I'm feeling lazy, so I picked an easy one:
Jacob Matthew Torguson suggested in his Nov. 30 letter, "Commandment covers abortion," that abortion should be included under "Thou shall not kill."
I think he is on to something there. Perhaps we could also include capital punishment and war. After all, that is killing. But how could the thinking, reasoning mind possibly do that, since killing is the way we human beings solve our problems?
Have a problem with a habitual criminal? Kill him or her. Have a problem with a country, a culture? Kill enough people until they are willing to see it our way. Overpopulated by deer? Kill them.
What if we decided to use our thinking, reasoning minds, along with compassion, understanding and patience, to find another way to solve our problems? Agreed, that would be difficult, but it is possible to resolve all of the world's problems without killing. Imagine, no more killing Â
J0Y T1$CHL3R, Shoreview.
I am confident that the overlapping layers of stupidity in this letter are obvious to all. In fact, I am so confident of the patent vapidity of Joy's simplistic little poopfest here that I am not even going to give it a proper fisking. Instead, I am going to waste your time and mine by rating the collected works of the Stone Temple Pilots.
From best to worst:
1. Purple. This is the essential STP disc, and I don't think anybody would argue that. One could make a case for "Unglued" being the best hard rock song of all time. As an added bonus the first song on the album is called "Meat Plow".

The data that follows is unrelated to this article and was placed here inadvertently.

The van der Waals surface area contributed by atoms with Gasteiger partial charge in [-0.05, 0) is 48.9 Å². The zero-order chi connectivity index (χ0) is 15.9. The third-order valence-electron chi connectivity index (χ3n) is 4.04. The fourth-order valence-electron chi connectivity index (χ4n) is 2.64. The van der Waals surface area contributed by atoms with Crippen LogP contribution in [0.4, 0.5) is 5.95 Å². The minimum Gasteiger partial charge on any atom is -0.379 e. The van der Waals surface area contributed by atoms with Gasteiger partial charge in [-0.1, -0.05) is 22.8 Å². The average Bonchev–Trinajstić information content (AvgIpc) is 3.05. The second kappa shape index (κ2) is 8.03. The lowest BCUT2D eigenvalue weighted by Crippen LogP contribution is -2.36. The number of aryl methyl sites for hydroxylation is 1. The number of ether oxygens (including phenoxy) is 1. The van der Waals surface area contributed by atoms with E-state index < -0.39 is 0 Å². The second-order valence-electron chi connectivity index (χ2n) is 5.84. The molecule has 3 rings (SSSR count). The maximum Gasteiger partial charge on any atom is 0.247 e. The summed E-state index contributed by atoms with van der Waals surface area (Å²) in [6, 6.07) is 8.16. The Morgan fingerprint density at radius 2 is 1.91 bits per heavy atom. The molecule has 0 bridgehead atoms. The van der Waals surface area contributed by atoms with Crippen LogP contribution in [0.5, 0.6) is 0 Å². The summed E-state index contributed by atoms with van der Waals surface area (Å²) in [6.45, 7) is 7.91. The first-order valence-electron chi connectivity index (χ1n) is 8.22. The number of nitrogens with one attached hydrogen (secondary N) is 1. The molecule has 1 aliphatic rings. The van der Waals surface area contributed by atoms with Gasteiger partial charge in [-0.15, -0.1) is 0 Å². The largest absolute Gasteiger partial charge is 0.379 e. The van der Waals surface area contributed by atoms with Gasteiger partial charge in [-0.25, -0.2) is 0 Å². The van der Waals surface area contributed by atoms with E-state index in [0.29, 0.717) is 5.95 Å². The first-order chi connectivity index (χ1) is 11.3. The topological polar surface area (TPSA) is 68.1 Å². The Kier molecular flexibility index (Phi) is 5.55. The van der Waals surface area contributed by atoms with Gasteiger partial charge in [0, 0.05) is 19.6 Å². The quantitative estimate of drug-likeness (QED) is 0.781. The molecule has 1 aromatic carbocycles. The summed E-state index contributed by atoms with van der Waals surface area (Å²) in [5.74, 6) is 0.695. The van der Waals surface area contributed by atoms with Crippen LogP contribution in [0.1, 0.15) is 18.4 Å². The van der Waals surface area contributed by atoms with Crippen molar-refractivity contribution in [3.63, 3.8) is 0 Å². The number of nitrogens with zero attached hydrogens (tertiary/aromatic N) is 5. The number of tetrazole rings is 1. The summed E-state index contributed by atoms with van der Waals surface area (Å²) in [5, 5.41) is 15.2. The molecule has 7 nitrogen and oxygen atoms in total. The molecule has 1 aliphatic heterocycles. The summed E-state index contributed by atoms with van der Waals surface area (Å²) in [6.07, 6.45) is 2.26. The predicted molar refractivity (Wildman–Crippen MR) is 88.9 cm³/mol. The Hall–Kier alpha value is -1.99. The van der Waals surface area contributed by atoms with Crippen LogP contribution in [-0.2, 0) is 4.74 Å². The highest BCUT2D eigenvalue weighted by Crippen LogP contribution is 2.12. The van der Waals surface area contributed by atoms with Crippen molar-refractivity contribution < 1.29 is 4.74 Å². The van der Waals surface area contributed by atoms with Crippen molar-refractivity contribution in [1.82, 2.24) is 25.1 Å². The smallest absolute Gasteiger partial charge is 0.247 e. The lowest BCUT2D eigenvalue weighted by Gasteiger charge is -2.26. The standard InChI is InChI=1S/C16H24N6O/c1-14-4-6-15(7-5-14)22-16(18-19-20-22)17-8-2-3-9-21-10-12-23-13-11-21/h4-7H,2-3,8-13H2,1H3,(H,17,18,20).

2. Tiny Music...Songs From the Vatican Gift Shop. This one might spark some argument. But despite the fact that "Lady Picture Show" got heavy play on Cities 97 when it first came out (for those from out of town, local FM station Cities 97 is to rock and roll what a sausage factory is to a pig) this album is solid from top to bottom, and shows a slight departure from the heavily crunchy power rock from STP's first two albums.
3. Shangri La Dee Da. STP's most underrated effort. On the same album the boys pound on Courtney Love and have a song called "Bi-polar Bear". Great disc.
4. No. 4. The final two will definitely cause some controversy. No. 4 is an angry, often dark disc. You can tell that Scott Weiland's revolving door rehab experiences are getting to him. However, amidst the personal hell into which Scott Weiland drags us are two genuinely exceptional songs: "Sour Girl" and the uplifting "Glide". The only track that you've probably heard off this disc is "MC5," Which is too bad, since it's not even one of the better tracks on this CD, let alone in their body of work.
5. Core. STP's debut album is raw and gritty and not very melodic. And save for STP's biggest hit "Plush" and the excellent "Sin" it lacks any of the great hooks of their more complex later efforts. This is the album that, at the time it was released, caused some music snots to label STP as Pearl Jam clones because of Weiland's Eddie Vedder-like husky baritone. The ensuing years revealed the stupidity of this observation: where Eddie Vedder and Pearl Jam discovered their inner female and went on to make some very bad pussy-like albums, Scott Weiland discovered his inner drug addict and proceeded to make one kick ass album after another. Until his habit destroyed the band.
And there you have it. Joy from Shoreview is a moron.